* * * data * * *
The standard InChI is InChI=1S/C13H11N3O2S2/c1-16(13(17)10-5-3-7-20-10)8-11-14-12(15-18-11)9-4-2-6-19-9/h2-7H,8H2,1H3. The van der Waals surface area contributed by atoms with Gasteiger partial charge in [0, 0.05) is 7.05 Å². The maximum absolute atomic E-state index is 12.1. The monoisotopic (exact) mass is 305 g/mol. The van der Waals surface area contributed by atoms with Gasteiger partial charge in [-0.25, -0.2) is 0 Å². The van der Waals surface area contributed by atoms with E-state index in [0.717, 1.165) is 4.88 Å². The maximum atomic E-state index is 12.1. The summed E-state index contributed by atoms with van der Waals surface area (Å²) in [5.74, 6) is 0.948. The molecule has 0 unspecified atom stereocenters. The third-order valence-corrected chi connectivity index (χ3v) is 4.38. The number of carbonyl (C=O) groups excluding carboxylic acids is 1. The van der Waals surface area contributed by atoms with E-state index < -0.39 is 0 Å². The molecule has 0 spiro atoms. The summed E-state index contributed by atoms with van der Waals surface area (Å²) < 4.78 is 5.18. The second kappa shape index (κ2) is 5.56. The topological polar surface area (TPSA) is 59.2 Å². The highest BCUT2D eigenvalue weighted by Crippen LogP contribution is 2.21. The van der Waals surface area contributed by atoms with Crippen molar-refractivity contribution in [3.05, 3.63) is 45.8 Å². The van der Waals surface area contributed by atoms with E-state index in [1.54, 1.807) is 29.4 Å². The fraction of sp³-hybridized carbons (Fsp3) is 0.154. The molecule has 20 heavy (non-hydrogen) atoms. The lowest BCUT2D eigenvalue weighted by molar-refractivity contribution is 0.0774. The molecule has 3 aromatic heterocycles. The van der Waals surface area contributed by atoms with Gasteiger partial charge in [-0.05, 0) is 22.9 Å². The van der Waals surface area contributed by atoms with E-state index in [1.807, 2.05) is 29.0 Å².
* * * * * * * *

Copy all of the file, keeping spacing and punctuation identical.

The standard InChI is InChI=1S/C13H11N3O2S2/c1-16(13(17)10-5-3-7-20-10)8-11-14-12(15-18-11)9-4-2-6-19-9/h2-7H,8H2,1H3. The van der Waals surface area contributed by atoms with Gasteiger partial charge in [0, 0.05) is 7.05 Å². The maximum absolute atomic E-state index is 12.1. The monoisotopic (exact) mass is 305 g/mol. The van der Waals surface area contributed by atoms with Gasteiger partial charge in [-0.25, -0.2) is 0 Å². The van der Waals surface area contributed by atoms with E-state index in [0.717, 1.165) is 4.88 Å². The maximum atomic E-state index is 12.1. The summed E-state index contributed by atoms with van der Waals surface area (Å²) in [5.74, 6) is 0.948. The molecule has 0 unspecified atom stereocenters. The third-order valence-corrected chi connectivity index (χ3v) is 4.38. The number of carbonyl (C=O) groups excluding carboxylic acids is 1. The van der Waals surface area contributed by atoms with E-state index < -0.39 is 0 Å². The molecule has 0 spiro atoms. The summed E-state index contributed by atoms with van der Waals surface area (Å²) < 4.78 is 5.18. The second kappa shape index (κ2) is 5.56. The topological polar surface area (TPSA) is 59.2 Å². The highest BCUT2D eigenvalue weighted by Crippen LogP contribution is 2.21. The van der Waals surface area contributed by atoms with Crippen molar-refractivity contribution in [3.05, 3.63) is 45.8 Å². The van der Waals surface area contributed by atoms with E-state index in [1.54, 1.807) is 29.4 Å². The fraction of sp³-hybridized carbons (Fsp3) is 0.154. The molecule has 20 heavy (non-hydrogen) atoms. The lowest BCUT2D eigenvalue weighted by molar-refractivity contribution is 0.0774. The molecule has 3 aromatic heterocycles. The van der Waals surface area contributed by atoms with Gasteiger partial charge in [-0.05, 0) is 22.9 Å². The van der Waals surface area contributed by atoms with E-state index in [1.807, 2.05) is 29.0 Å².